The story is told in flash-backs by Kate, a middle-aged single retired teacher. Kate has received a letter out of the blue from the mother of a boy spent the summer of 1972 with. She recounts the story of that summer which was spent staying in an isolated country house. Initially there were just the three of them; Kate, her boyfriend Danny and his university friend Simon. Then Trudie turns up - mysterious, young, spiritual, she soons changes the whole atmosphere of the house.
There is a certain feeling of dread, impending doom, the thought that something tragic is about to happen. The descriptions of the long, hot summer days, the old dusty house and the assorted and quite different characters work so well.
I enjoyed every page of this thriller, slow-paced but well told and it makes you wonder just how well do you know anyone?
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2 of 2 people found the following review helpful
5.0 out of 5 stars unexpected twists, 18 Nov 2010
By 
M. R. Cheung (England) - See all my reviews
(REAL NAME)   
This review is from: The Pull of The Moon (Paperback)
The Pull of the Moon is written in an elegant understated style which drew me in from the from very beginning. The hot summer of 1972 unfolds with a feeling of inevitable doom. The period is powerfully evoked through lots of small details from song lyrics, to clothes and even the names of ice-creams. The sense of adolescent boredom gradually begins to feel more and more dangerous and yet I misunderstood the nature of the danger. I was surprised at the end by the direction the story took - but when I looked back I found that the author had been perfectly fair - all the clues were there.
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6 of 7 people found the following review helpful
5.0 out of 5 stars Deep, dark secrets......., 10 Mar 2010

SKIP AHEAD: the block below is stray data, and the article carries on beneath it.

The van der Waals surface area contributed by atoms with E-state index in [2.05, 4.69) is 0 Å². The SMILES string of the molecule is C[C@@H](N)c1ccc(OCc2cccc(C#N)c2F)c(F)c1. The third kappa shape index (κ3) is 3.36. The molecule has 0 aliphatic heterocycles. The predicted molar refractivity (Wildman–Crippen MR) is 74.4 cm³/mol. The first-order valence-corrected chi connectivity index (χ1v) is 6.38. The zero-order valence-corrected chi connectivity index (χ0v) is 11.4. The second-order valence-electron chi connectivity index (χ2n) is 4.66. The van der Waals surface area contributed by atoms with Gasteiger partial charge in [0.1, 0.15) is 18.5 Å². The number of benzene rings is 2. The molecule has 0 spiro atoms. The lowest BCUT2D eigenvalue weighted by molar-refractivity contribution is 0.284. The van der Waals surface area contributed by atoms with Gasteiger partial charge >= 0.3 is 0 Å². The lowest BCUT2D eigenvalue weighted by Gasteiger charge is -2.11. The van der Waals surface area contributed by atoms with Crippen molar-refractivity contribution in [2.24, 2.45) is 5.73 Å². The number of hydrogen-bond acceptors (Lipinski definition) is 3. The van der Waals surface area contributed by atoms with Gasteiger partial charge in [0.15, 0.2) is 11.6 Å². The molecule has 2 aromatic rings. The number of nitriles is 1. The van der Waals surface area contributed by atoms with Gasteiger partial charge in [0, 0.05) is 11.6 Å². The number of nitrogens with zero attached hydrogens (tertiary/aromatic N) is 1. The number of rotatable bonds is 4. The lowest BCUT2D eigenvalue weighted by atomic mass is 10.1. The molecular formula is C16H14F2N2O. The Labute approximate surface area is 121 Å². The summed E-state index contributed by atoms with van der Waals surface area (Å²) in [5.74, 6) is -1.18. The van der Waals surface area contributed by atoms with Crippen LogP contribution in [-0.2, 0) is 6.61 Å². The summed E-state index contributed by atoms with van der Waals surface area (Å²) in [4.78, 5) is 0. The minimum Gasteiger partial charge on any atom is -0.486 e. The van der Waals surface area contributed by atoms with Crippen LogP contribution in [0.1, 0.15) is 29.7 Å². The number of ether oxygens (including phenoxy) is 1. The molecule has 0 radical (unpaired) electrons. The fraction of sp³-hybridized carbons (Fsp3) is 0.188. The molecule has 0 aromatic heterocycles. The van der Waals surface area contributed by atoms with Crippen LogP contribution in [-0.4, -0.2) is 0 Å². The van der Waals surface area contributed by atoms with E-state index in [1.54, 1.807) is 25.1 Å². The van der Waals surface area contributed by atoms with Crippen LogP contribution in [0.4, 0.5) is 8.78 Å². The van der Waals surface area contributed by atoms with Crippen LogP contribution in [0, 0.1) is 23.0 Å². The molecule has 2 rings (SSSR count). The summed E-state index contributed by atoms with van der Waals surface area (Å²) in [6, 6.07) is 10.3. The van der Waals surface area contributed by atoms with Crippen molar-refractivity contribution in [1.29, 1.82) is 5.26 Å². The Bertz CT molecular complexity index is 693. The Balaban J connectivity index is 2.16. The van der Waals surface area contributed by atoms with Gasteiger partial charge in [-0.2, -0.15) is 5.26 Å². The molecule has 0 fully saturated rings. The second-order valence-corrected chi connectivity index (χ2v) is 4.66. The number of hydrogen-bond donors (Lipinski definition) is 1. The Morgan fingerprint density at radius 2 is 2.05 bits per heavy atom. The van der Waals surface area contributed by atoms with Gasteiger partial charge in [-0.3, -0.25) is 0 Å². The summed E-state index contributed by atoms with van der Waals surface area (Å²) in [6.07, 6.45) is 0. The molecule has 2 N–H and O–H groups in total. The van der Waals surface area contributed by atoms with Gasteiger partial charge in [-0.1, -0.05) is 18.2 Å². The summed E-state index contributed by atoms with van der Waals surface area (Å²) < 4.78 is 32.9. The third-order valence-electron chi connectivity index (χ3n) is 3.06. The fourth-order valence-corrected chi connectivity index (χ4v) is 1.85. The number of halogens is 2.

By 
Mr. K. Cross "keithcelt2" (Wales) - See all my reviews
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This review is from: The Pull of The Moon (Paperback)
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A real page-turner is this book. It lets out its secrets little by little, & kept me guessing & wanting to know more. It takes place in 1972 & the present, & it flows seamlessly between each time zone. Before switching from one time to the other, we are teased with a cliff-hanger.
I loved the 70s sections because I was there! It was a very accurate portrayal of the time, & to add to the book's atmosphere, I put on my Cat Stevens CD with the track Moonshadow, as this song features in the story.
The story centres around four young folk & the events, one summer, that lead up to the terrible secrets Kate Mayfield (main character) has to keep locked away. All four are three-dimentional creations & the plot totally believable. There are a few genuinely creepy moments in this book too, ones that made me reluctant to turn off the light when my reading for the night was over!!!!
The climax of the book was absolutely unexpected & shocking! I realised that I was holding my breath, & had been for at least three pages!!!! My nerves were pretty much shredded!
This is an excellently written book: it flows, it thrills, it entertains, it shocks. I can thoroughly recommend this to anyone who enjoys murder/mystery/thrillers.
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1 of 1 people found the following review helpful
4.0 out of 5 stars Thoroughly enjoyable, 9 Feb 2014
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I really enjoyed reading this book. Well written, every page told the story and had me wanting to get to the next bit. Highly recommended.
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1 of 1 people found the following review helpful
5.0 out of 5 stars Haunting atmosphere, 1 Nov 2013
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I couldn't put this one down! There was such a dark and brooding atmosphere throughout the story. Just loved it.
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The Pull of The Moon
The Pull of The Moon by Diane Janes (Paperback - 8 April 2010)